Peace Train Sounding Louder

Actor Martin Sheen on the USD campus.


Peace is a precious commodity. Especially in a time of war and conflict, an act of peace — even on the smallest scale — brings a sense of hope.

“The mandate is to change the world, and that begins with ourselves. If we can change one individual, to make peace with them, it’s very contagious. Once you become comfortable as a peacemaker, it becomes something instinctual because we know very clearly what the alternative is. We see it every day in our streets. What would it be like if gang members could learn to apply conflict resolution without using guns and knives and drive-by killings?”

Martin Sheen, a veteran film and television actor and activist, spoke these words shortly after his appearance at the Oct. 17 inauguration of the University of San Diego’s newest school, the Joan B. Kroc School of Peace Studies. Sheen, through an invitation from USD President Mary E. Lyons, brought Hollywood star power to a ceremony featuring the school’s dean, Father William Headley, and Catholic Relief Services President Ken Hackett.

Sheen passionately recited St. Francis of Assisi’s Prayer for Peace, then made note of those who influenced his own activism. The distinguished list included Dorothy Day, the founder of the Catholic Worker organization; President John F. Kennedy; poet-philosopher Rabindranath Tagore; and spiritual and political leader Mahatma Gandhi. He also condemned the Bush administration’s handling of foreign affairs.

“We’ve moved from legitimate protection to paranoia.” Sheen hastened to add that while those in foreign countries may take issue with the current administration, they don’t transfer those negative feelings to the American people. “I can assure you, they do not look at us the same way they do our government, and that’s a good thing. The more we raise our voices in dissent about what the real American ideal is, against this horrific business coming out of Washington, I think we have a real chance to make changes.”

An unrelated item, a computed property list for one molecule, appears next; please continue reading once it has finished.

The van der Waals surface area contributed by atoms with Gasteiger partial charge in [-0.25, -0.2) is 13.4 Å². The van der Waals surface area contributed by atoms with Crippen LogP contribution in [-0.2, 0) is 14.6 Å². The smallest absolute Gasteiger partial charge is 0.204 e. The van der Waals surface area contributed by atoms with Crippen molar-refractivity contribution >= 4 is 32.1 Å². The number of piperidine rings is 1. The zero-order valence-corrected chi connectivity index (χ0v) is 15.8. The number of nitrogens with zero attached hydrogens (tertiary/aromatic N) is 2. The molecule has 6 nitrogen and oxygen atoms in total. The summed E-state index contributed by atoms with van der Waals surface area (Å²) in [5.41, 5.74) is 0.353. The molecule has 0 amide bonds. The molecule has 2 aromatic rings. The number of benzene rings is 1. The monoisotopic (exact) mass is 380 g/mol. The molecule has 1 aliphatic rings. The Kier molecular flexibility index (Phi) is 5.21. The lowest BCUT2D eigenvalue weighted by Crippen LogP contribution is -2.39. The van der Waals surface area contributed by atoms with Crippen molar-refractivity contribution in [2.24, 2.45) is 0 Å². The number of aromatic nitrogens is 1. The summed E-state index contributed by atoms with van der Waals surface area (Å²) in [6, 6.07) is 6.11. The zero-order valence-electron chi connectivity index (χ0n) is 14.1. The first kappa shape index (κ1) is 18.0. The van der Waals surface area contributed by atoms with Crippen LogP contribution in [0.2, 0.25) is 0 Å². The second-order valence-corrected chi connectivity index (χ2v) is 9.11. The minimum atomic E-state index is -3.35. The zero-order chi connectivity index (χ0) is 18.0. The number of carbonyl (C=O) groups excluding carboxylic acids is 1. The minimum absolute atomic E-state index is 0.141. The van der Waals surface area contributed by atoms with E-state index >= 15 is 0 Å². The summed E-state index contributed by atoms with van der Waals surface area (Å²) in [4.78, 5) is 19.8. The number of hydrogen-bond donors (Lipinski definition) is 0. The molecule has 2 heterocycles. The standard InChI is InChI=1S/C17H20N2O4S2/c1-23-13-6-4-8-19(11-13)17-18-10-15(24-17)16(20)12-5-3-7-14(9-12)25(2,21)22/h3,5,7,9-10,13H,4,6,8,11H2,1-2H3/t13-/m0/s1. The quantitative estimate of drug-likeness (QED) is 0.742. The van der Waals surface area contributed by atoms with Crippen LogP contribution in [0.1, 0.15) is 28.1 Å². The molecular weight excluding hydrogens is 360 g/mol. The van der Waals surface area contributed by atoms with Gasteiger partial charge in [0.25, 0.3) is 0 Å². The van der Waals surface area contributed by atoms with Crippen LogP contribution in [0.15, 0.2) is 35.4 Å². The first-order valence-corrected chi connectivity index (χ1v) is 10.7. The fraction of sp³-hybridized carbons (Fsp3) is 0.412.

The estate of the late Joan B. Kroc provided USD with a $50 million gift to create its sixth official school on campus. That gift, however, provides only a foundation for what is truly at stake.

“Peace is too important to be left to international diplomats and presidents negotiating at a mahogany table,” Headley said. “Peace is not a spectator sport. It’s every person’s business.” Since arriving in August, the dean has been inundated with inquiries from people interested in teaching peace-building.

“The potential when something like this goes public is that it generates even more energy,” Headley said. “We can now get down to work. The party’s over. We’re finally here, and now we have to really begin to build this program.”

Hackett, whose organization reaches 99 countries, said Headley is well-qualified to lead and produce the next generation of peacemakers.

“We have great hope for (the school),” Hackett said. “Catholic Relief Services is looking for, as Father Headley mentioned in his (inauguration) speech, ‘an oasis’ we can link with so that people we work with around the world can find a place to step back — a safe place to step back — and search for solutions to their problems.”

“Peace has a way of igniting a great light in the world, and it is because there is so much darkness from the violence and the hatred,” said Sheen. “It’s primarily based on fear and ignorance. There are students here from Sierra Leone, Uganda, Kenya and Palestinian territories. That’s amazing! Can you imagine several Palestinian students coming here with some Israeli students and what their future is going to be? It will not be what it is now. This is a start. Now the great task begins.” — Ryan T. Blystone

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